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August 22, 2022updated 07 Oct 2022 7:13am

Liz Truss versus the media: Her attacks on BBC and ‘left-wing’ questioning

By Charlotte Tobitt

Conservative leadership candidate Liz Truss has repeatedly criticised parts of the media since her campaign to be the next prime minister began.

On Friday, while appearing at a hustings event in Manchester hosted by GB News, Truss needled the BBC over its accuracy standards.

During an interview with Alastair Stewart, the ex-ITV News anchor made a mistake in a question by referring to a controversial proposal Truss had contributed to by saying it was in 2019 rather than 2009. He explained it as a “typo”.

But Truss stepped in to say: “I always thought you had high quality standards at GB News but…” with Stewart adding: “We do!”

Truss continued: “It’s not the BBC, you know, you actually get your facts right.”

To laughter from Truss and the audience, Stewart ended the exchange by saying: “Ms Truss, enough already.”

The exchange led to concerns of Truss undermining public trust in the media. Dan Walker, who recently left BBC Breakfast to anchor 5 News, tweeted that it was anincredibly dangerous slur. Dangerous for Liz Truss, for every viewer… for all of us” and adding that it was dangerous for “political discourse in the UK”.

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Ofcom’s most recent annual report into the BBC stated that audiences have rated the broadcaster “highly for trust and accuracy in news output” in every year since 2017. In 2021 71% of regular viewers of BBC TV news rated it highly for accuracy. There were wider audience concerns about impartiality, however.

At leadership hustings events Truss has previously both expressed willingness to decriminalise BBC licence fee evasion and to “reform” its funding model. (Her rival in the leadership race, Rishi Sunak, reportedly told a hustings event last month he would “be willing to scrap the BBC licence fee in future”.)

Truss has, however, backed the “vital importance” of the BBC World Service in the Commons and in particular its “soft power” in getting “balanced and truthful” news to people in Russia amid the Ukraine war.

[Truss vs Sunak: What are the Conservative leadership contenders’ plans for media?]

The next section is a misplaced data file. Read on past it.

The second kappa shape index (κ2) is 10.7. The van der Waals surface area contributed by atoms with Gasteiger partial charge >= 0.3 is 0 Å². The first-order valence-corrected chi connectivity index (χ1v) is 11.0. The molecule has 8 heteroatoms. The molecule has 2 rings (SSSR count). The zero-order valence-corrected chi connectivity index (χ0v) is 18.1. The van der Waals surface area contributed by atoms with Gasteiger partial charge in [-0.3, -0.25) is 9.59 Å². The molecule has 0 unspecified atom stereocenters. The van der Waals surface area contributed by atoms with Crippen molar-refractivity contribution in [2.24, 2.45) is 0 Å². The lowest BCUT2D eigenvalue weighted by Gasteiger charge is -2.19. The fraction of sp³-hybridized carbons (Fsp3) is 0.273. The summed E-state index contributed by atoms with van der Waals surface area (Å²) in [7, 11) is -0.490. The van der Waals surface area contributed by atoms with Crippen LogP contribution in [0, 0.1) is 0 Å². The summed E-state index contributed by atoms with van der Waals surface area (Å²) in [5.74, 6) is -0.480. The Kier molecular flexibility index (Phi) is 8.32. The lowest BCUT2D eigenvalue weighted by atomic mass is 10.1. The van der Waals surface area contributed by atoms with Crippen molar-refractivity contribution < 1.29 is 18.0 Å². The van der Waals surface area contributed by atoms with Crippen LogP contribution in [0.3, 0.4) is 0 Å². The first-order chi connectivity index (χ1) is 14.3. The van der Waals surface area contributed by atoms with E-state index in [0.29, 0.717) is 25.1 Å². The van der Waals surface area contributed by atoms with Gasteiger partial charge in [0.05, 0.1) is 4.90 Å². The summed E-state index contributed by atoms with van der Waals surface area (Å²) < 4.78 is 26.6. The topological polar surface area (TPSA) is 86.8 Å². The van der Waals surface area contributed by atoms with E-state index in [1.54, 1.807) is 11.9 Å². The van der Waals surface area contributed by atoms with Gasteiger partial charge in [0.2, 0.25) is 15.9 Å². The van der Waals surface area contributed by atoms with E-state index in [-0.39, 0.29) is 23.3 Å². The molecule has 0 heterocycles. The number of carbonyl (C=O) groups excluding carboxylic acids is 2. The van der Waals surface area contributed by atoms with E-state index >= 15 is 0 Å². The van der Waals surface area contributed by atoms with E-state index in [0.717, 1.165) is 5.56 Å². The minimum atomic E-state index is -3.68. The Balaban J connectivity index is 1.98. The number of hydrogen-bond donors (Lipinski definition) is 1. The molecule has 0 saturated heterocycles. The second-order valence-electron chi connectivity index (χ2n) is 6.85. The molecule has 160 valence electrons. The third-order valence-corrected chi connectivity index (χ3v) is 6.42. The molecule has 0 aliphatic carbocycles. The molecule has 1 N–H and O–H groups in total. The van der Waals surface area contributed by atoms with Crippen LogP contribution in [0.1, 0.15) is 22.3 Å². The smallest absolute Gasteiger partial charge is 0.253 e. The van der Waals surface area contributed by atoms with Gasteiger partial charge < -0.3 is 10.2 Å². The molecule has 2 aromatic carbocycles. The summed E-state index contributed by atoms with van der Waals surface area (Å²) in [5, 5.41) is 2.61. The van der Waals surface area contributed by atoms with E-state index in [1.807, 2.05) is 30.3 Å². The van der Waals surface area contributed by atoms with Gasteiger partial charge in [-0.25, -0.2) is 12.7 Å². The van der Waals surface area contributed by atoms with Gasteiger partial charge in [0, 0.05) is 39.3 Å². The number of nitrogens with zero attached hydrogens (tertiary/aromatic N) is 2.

Liz Truss vs Tom Newton Dunn

Earlier in August Truss appeared at a hustings event hosted by TalkTV in Darlington in which she attacked the media several times.

She claimed “some of the media” tried to “talk our country down” and accused journalists – including TalkTV presenter and ex-Sun political editor Tom Newton Dunn who was chairing the event – of framing questions in a “left-wing way”.

Newton Dunn posed a question about helping people with their energy bills using tax cuts with the phrase “your handouts”, to which Truss interrupted to respond: “They are not giveaways Tom. This is people’s money, but this is the problem with the way that every question is framed.”

She added: “You’re framing it in a left-wing way Tom. I’m afraid the whole media does this all the time… it drives me mad.”

Newton Dunn also asked Truss if Boris Johnson’s downfall was of his own making, when a member of the audience shouted out that it was the “media” to blame. Truss said: “Sounds like you’re being blamed Tom and, you know, who am I to disagree with this excellent audience?”

She also later said: “I believe in Britain, unlike some of the media who choose to talk our country down.”

Newton Dunn attempted to defend his colleagues, saying: “For the record, that’s the third time you’ve attacked the media – a lot of which supports your campaign.” The Daily Mail, Daily Telegraph, Daily and Sunday Express and Evening Standard have all formally endorsed Truss to their readers in the leadership contest.

Truss was captured still on mic apologising to Newton Dunn immediately after the event finished. She said: “I am sorry I was mean about the media, Tom.”

Newton Dunn could be heard to reply that the jibes about the media were “cheap and you know it”.

Liz Truss addresses media attacks with Camilla Tominey

Two days after clashing with Newton Dunn, Truss appeared at a hustings event in Cheltenham, Gloucestershire, hosted by The Telegraph.

Truss said: “Today we’re sponsored by the Telegraph, and I would love the media to spend more time talking about trade deals.”

Host and Telegraph associate editor Camilla Tominey interjected to remind Truss that “you have written for us about trade deals”, to which the Foreign Secretary responded: “I have written for you on trade deals.

“But the point is that trade deals open the doors for business, but then we need to help businesses actually get their product into market.

“We set up the exports support service to help do that, but I would love to see the press write about that rather than about political rows.”

When asked by Tominey about how she had “had a bit of a go” at the media in earlier hustings, Truss said: “I had a go at Tom Newton Dunn, but you’re asking much sounder questions, Camilla.”

Picture: GB News screenshot

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